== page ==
“Often in government, we hear this phrase ‘a whole-of-government’ approach in resolving a problem. On Climate Change, we will not only need a ‘whole-of-government’ approach; we will need a ‘whole-of-society’ approach. Otherwise, there is going to be significant sections that will feel left out of the process, that will feel they have not been consulted, that will feel they have not been adequately informed, (or) that will feel they have not been adequately prepared to face the challenges that lie ahead of us.”
Dr Rajan said a ‘whole-of-society’ mechanism should entail, among others, an active involvement of various pillars of the government (including the bureaucracy), and the education system (schools, colleges, etc.). Even the Panchayati Raj system (https://www.panchayat.gov.in/en/web/guest/home) should be put to good effect to carry out conversations on Climate Change and how things can be improved so that every villager feels that he/she has had a say in the process.
“If sea-level rise is expected to impact parts of Gujarat, for instance, you would expect the state government to start having these conversations with the local communities in the areas that are most likely to be subject to sea-level rise and encroachment of the sea into land.”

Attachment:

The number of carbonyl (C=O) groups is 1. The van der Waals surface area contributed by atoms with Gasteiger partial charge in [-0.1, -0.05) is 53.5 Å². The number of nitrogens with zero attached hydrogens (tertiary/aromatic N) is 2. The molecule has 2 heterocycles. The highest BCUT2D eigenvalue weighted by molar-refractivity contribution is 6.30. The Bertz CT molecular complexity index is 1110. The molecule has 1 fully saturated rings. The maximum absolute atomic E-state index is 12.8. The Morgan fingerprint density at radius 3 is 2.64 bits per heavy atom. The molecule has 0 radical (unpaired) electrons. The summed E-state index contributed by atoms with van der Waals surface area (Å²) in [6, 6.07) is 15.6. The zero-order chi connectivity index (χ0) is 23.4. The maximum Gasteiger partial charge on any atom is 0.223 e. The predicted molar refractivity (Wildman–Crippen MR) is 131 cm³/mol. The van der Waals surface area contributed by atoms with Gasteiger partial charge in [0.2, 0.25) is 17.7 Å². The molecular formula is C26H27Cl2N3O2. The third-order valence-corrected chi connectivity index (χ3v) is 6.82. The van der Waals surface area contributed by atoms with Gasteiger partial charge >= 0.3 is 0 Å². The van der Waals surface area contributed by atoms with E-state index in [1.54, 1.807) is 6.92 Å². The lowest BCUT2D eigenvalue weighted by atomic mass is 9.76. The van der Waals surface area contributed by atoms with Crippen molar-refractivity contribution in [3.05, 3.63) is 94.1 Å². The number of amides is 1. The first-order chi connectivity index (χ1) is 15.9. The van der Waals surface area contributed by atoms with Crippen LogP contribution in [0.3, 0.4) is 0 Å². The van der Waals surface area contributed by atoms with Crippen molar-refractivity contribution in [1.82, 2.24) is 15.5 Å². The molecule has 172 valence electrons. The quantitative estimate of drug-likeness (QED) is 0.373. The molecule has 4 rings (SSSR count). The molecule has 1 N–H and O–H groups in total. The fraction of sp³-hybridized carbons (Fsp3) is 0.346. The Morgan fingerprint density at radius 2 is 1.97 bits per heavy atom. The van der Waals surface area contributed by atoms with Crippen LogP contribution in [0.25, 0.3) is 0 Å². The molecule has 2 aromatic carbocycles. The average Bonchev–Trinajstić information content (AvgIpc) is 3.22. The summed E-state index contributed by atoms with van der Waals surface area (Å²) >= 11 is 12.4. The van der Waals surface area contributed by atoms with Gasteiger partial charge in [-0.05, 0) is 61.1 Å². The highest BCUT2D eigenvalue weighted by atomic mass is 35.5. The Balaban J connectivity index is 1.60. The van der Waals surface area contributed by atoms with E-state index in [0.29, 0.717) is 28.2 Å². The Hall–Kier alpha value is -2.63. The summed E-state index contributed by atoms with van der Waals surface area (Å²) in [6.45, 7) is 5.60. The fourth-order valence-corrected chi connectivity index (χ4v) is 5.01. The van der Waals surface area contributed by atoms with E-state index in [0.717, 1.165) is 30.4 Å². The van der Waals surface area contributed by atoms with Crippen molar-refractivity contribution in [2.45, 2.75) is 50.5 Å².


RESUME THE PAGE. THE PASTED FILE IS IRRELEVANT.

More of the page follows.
Dr Rajan said that political parties should also play a key role on the Climate Action front. “The role of our political parties becomes quite critical because, in many ways, they are the ones who ultimately purport to represent the will of the people and end up with control of the policy-making organs of the state. And, therefore, we need to judge every political party through its manifestos on their commitment, in turn, in resolving all these issues (related to Climate Change).”
Deeper Engagement with small and medium industry